GUN LAWS: Why ‘Reciprocity’ Is NEEDED Between States

New York won’t recognize the licenses from Connecticut or Massachusetts. New Jersey won’t recognize New York or Pennsylvania. California cops won’t recognize your license from Arizona, Nevada or Oregon.

I’m talking about the license to carry a concealed weapon in public, and with over 15 million licensed concealed carriers in the U.S., recognition between states is a study in contrasts. Some 15 states say a law-abiding adult can legally carry a loaded firearm in public without any permit at all. In contrast, a visitor carrying without a recognized license in California is usually charged with a felony and faces years in jail. Welcome to the bizarre nightmare endured by honest gun owners every day.

Recognizing the permits and licenses issued by other states is broadly called reciprocity. Politicians say a number of factors are involved. The decision to recognize your carry permit from another state isn’t a matter of public safety. Concealed carry holders are the most law abiding segment of society. Concealed carry holders are more law abiding and less likely to commit a legal violation with a firearm than are the police.

Permit reciprocity isn’t an issue of protecting the public from risks. For comparison, we recognize driver’s licenses between states and territories. The licenses vary widely in the training, the age, and the levels of insurance required before you may legally operate a motor vehicle on public roads. The public risks are real since automobile accidents injure far more people than firearms accidents.

Recognizing out-of-state legal documents is nothing new. We recognize the legal certificates and decrees issued by other states every day. For example, we recognize death certificates, divorce decrees, and adoption certificates even though those laws vary widely from state to state. Federal judges mandated the recognition of marriage between states even though the states have significantly different marriage laws.

Denying reciprocity isn’t a matter of state laws lagging behind public practice. Legally carrying a firearm in public is increasingly common, and has been legal since before the country was founded. The restrictions on firearms owners are not based on safety or legal philosophy at all. These restrictions are about money and political power.

Firearms restrictions are rooted in racism. Southern Democrats wrote racist gun laws as part of the Jim Crow laws imposing segregation after the Civil War. Firearms restrictions spread as minorities moved across the country. These laws were a way for wealthy local majorities to oppress poor minorities, particularly transient minorities who lacked local political representation.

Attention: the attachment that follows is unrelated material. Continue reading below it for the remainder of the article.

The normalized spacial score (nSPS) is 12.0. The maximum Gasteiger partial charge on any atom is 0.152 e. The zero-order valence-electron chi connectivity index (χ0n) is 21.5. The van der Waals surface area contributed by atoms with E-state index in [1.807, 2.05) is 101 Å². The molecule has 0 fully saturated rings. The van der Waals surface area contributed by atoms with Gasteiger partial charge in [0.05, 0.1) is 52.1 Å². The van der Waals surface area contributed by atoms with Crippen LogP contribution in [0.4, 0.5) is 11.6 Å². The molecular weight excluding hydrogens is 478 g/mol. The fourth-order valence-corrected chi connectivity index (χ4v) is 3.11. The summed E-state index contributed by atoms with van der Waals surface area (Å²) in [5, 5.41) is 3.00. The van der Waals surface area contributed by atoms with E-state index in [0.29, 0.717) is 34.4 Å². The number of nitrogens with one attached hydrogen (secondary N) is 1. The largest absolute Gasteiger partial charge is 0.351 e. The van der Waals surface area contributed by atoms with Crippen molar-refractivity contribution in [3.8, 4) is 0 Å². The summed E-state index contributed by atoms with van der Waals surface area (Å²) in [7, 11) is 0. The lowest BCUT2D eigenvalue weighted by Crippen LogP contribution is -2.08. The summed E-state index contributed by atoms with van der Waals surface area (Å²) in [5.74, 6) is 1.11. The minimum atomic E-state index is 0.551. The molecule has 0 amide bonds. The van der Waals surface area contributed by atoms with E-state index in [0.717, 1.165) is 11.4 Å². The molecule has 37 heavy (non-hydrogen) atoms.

These regulations certainly don’t stop crime. The cities with the strictest regulations have among the highest rates for violent crime. Even the police say honest citizens should carry guns for public safety. So, why are guns over-regulated today?

It is called “Policing for Profit”. I’ve seen California cops deliberately ticket out of state drivers. This is easy robbery for the local government. The cops know the out-of-towners will pay the bogus tickets. Few of us can afford the time and expense to return to California simply to go to court to fight the trumped up charges. How do we stop this corruption, be it against drivers or against over-regulated gun against owners?

We don’t have to guess at the answer. Economists who studied the incentives of government actions have modeled how power is applied to politicians. Politicians act to maximize their political “profit”. They concentrate benefits and spread the costs. Special interests give campaign donations to anti-rights politicians. The politicians incrementally disarm the entire populace, including visitors from out of state.

Economists learned that pro-rights states should play a legal game of “tit-for-tat”; “We’ll treat your citizens the way you treat ours.” That puts the pressure back on the anti-rights politicians. In economic terms, it makes their anti-rights bigotry politically expensive. In practical terms, pro-rights states could associate their concealed carry permits as part of their driver’s licenses. Then the politicians say, “If you won’t recognize our “driver’s licenses”, then we won’t recognize yours.”

Ultimately we need a political solution to a political problem. Government officials in big-government states do more than harass gun owners for non-violent violations. These officials also grant concealed carry permits to their political supporters. These politicians grant licenses in return for kickbacks and political favors. They view the kickback system as part of their personal benefit package that comes with their government position. Graft is right there next to their vacation pay and lifetime pension.

A federal judge can put a stop to that corruption once and for all, but local officials will never go willingly.

The federal government can use a political hammer to force reciprocity, the same way Obama forced us to accept refugees and unisex bathrooms. Concealed carry licenses in anti-gun states are issued by county sheriffs. In a battle of political attrition, the feds have more lawyers and money than a county.

Please carry where you legally can do so.

photo credit: voteprime Can’t wait to get back to Old Virginny where I can bring my guns everywhere! via photopin (license)

Share if you agree there ought to be reciprocity between the states regarding gun laws.

About the author: Rob Morse

Rob Morse works and writes in Southwest Louisiana. He writes at Ammoland, at his Slowfacts blog, and here at Clash Daily. Rob co-hosts the Polite Society Podcast, and hosts the Self-Defense Gun Stories Podcast each week.

View all articles by Rob Morse

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